Recording on the Cue track (the centre code track) is also straightforward. Set the level using the track's level control, press the little round S/R button directly beneath it, press record and play and you're away — simple. Of course, it is possible to 'overdub' timecode onto the cue track as the recording functions are available separately from the audio tracks.

But what are the benefits of having this centre code track? Well, the idea for its development is for striping (a hip word for recording a timecode!) a timecode of some form for synchronisation purposes, but if you are not using SMPTE (and, contrary to popular belief, it not essential unless you are doing some serious audio visual work), the Model 20 has many other uses.



"...the Model 20 is an excellent machine and even without the centre code track is well worth the money."


Stretching Multitrack



One of the most effective ways of getting more out of an 8-track system (or indeed, a 4-track system) is to record a backing track on all tracks, mix that down to stereo on a stereo machine and then bounce that back onto two tracks of the multitrack where a further six tracks can be added. The only problem with that is that if you are using some form of sync code for syncing sequencers and/or drum machines you have to lose the sync code on the mix and bounce procedure. Now, with the Model 20 you can have a stereo mix and retain your sync code which you can bounce back to the multitrack and send the centre code track directly to track 1 or 8 so that you can add successive sequencer or drum machine overdubs later.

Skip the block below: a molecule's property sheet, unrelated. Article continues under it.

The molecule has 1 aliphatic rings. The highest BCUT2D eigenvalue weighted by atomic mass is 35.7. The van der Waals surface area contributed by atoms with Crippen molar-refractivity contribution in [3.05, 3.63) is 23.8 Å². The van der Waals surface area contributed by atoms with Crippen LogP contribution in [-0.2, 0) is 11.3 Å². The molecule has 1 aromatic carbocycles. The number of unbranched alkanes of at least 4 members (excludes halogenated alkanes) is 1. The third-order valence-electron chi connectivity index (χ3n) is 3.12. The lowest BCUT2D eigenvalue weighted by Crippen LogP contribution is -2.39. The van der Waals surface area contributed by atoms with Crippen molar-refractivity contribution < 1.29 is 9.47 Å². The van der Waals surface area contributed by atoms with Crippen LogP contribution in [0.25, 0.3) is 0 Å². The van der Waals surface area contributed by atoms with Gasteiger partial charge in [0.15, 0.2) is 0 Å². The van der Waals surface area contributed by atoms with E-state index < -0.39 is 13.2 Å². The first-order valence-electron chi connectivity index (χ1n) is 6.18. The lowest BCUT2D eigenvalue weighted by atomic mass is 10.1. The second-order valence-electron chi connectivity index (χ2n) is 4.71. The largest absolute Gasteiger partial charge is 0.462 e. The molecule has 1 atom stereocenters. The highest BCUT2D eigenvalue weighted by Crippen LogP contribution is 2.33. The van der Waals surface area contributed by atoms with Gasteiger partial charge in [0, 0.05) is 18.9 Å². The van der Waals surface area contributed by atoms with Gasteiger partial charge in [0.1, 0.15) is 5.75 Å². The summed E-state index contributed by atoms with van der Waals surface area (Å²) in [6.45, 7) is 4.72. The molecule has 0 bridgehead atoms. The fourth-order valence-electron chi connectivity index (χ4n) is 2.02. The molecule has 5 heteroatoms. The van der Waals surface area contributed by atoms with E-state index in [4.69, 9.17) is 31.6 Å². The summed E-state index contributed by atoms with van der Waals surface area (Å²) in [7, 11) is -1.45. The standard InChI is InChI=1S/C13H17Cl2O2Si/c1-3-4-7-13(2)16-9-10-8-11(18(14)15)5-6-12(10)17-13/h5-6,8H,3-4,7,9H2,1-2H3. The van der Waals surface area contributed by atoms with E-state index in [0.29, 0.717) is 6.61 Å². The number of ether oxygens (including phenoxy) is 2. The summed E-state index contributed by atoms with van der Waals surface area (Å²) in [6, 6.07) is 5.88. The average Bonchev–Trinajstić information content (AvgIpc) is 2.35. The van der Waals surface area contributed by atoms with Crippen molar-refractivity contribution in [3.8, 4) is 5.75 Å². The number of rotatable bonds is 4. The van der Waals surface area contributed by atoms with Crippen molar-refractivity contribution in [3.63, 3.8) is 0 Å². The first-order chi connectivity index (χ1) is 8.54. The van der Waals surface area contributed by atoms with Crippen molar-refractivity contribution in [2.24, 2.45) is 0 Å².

Another application might be for bands or performers who use backing tapes. A lot of contemporary music, like it or not, uses a lot of sequencer and drum machine parts but, at present, because of the limited song storage capabilities and the general sensitivity of computer based units such as sequencers and drum machines, perhaps the best option is to put all these parts down onto a backing tape. Sadly, playing to a sequencer or rhythm unit directly is not ideal for drummers to keep time it is often essential to record a click track as well for the drummer to keep time to. In order to retain a stereo image, most bands have to resort to using a trusty old Teac reel-to-reel 4-track whose noise specification leaves a bit to be desired especially through 5kW or more of PA amplification or to use a 4-track cassette which again is not suited to high level amplification. Using the Model 20, you can be assured of good recording quality and have the ability to give the drummer a separate click track.